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Report of the Regional Workshop on the Monitoring and Management of Queen Conch, Strombus gigas. Kingston, Jamaica, 1–5 May 2006.










FAO. Report of the Regional Workshop on the Monitoring and Management of Queen Conch, Strombus gigas. Kingston, Jamaica, 1–5 May 2006. FAO Fisheries Report. No. 832. Rome, FAO. 2007. 174p.


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    Manual for the monitoring and management of queen conch 2005
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    The Caribbean queen conch Strombus gigas is listed on Appendix II of the Convention on International Trade in Endangered Species of Wild Fauna and Flora (CITES). A listing on Appendix II requires that any specimen of the species included in Appendix II can only be exported if a permit has been issued to allow the export. Further, CITES states that export permits should only be issued when the responsible authority has deemed that the export will not be detrimental to the survival of that species . This manual presents guidelines on the requirements for responsible management of the fisheries exploiting queen conch, with particular emphasis on the requirements to comply with the relevant CITES regulations. The manual describes the basic fisheries management cycle which includes: development and interpretation of policy; the need for management controls to regulate fishing activities; data collection and analysis; decision-making; enforcement of and compliance with the management controls ; and regular feedback and review of the management system. It provides general guidance on each of those steps for the queen conch fisheries of the Caribbean. It also provides two case studies of management systems currently being applied: the Turks and Caicos Islands and Jamaica.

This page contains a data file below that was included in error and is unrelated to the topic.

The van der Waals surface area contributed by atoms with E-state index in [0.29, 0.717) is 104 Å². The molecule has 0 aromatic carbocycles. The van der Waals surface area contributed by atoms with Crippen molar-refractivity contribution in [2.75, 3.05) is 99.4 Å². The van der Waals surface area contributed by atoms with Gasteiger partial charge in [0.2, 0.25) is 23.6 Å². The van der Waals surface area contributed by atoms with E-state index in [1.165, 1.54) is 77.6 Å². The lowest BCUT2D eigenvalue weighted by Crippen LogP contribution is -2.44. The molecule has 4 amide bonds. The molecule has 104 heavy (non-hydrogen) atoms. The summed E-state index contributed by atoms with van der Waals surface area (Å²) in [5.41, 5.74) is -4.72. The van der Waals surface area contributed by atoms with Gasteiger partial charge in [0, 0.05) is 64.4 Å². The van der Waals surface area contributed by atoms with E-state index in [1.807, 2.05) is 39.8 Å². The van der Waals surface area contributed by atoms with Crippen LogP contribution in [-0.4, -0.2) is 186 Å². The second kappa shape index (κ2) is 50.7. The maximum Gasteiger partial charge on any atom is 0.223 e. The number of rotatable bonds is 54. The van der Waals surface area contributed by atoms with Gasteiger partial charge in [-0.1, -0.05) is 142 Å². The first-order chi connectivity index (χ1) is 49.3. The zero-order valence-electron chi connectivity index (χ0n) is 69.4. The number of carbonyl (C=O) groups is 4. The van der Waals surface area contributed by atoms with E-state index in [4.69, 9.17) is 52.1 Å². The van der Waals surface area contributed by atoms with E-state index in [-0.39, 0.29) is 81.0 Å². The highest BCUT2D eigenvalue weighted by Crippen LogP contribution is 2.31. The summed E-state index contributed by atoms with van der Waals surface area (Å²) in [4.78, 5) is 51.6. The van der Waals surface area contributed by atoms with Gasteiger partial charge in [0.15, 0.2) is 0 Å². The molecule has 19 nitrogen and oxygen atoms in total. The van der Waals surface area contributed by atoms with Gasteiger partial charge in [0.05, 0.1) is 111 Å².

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    Conversion factors for processed queen conch to nominal weight/ Factores de conversión para el caracol reina procesado a peso nominal 2009
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    Queen conch (Strombus gigas) is one of the important fishery resources in the Caribbean in terms of its annual landings and its social and economic importance. Queen conch is an edible marine gastropod of the Caribbean region that has been listed in Appendix II of the Convention on International Trade in Endangered Species of Wild Fauna and Flora (CITES), which allows international trade of the species only after certain conditions are met. An FAO FishCode STF*/OSPESCA** workshop held in Panama identified the need to be able to convert the different processing grades to nominal weight. Three countries (Dominican Republic, Honduras and Nicaragua) volunteered to participate in a field experiment to establish the conversion factors. This investigation resulted in the establishment of conversion rates for different processing grades per country. There were slight but significant differences between conversion factors for processing grades between countries, most likely related to different processing techniques used. Within this limitation, the following preliminary regional conversion factors are recommended: 100 percent fillet to nominal weight 16.4; 85 percent fillet to nominal weight 13.7; 50 percent fillet to nominal weight 9.46; dirty meat to nominal weight 5.7.